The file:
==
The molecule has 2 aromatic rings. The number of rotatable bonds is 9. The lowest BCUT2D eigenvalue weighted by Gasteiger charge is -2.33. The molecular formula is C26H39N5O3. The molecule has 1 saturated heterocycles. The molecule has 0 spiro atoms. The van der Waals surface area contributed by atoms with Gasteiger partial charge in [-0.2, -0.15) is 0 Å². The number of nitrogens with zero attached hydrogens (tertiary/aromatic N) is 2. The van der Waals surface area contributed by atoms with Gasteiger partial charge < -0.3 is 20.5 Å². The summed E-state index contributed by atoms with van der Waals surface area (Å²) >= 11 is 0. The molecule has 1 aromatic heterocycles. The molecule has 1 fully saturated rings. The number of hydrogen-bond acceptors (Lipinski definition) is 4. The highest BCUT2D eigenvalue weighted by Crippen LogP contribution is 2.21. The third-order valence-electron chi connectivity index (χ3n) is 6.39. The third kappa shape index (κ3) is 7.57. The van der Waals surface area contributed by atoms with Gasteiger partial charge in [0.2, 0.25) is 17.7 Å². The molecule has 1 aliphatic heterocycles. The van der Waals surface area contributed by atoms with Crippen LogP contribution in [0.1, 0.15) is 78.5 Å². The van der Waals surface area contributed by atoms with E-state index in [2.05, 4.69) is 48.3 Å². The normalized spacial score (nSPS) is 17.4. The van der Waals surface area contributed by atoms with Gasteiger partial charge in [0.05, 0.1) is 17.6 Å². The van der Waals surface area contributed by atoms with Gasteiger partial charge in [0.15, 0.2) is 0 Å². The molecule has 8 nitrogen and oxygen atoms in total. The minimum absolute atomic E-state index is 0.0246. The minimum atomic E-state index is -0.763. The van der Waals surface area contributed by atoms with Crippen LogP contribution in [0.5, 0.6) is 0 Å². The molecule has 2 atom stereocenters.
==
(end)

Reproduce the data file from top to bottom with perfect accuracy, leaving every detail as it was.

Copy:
The molecule has 2 aromatic rings. The number of rotatable bonds is 9. The lowest BCUT2D eigenvalue weighted by Gasteiger charge is -2.33. The molecular formula is C26H39N5O3. The molecule has 1 saturated heterocycles. The molecule has 0 spiro atoms. The van der Waals surface area contributed by atoms with Gasteiger partial charge in [-0.2, -0.15) is 0 Å². The number of nitrogens with zero attached hydrogens (tertiary/aromatic N) is 2. The van der Waals surface area contributed by atoms with Gasteiger partial charge < -0.3 is 20.5 Å². The summed E-state index contributed by atoms with van der Waals surface area (Å²) >= 11 is 0. The molecule has 1 aromatic heterocycles. The molecule has 1 fully saturated rings. The number of hydrogen-bond acceptors (Lipinski definition) is 4. The highest BCUT2D eigenvalue weighted by Crippen LogP contribution is 2.21. The third-order valence-electron chi connectivity index (χ3n) is 6.39. The third kappa shape index (κ3) is 7.57. The van der Waals surface area contributed by atoms with Gasteiger partial charge in [0.2, 0.25) is 17.7 Å². The molecule has 1 aliphatic heterocycles. The van der Waals surface area contributed by atoms with Crippen LogP contribution in [0.1, 0.15) is 78.5 Å². The van der Waals surface area contributed by atoms with E-state index in [2.05, 4.69) is 48.3 Å². The normalized spacial score (nSPS) is 17.4. The van der Waals surface area contributed by atoms with Gasteiger partial charge in [0.05, 0.1) is 17.6 Å². The van der Waals surface area contributed by atoms with Gasteiger partial charge in [0.15, 0.2) is 0 Å². The molecule has 8 nitrogen and oxygen atoms in total. The minimum absolute atomic E-state index is 0.0246. The minimum atomic E-state index is -0.763. The van der Waals surface area contributed by atoms with Crippen LogP contribution in [0.5, 0.6) is 0 Å². The molecule has 2 atom stereocenters.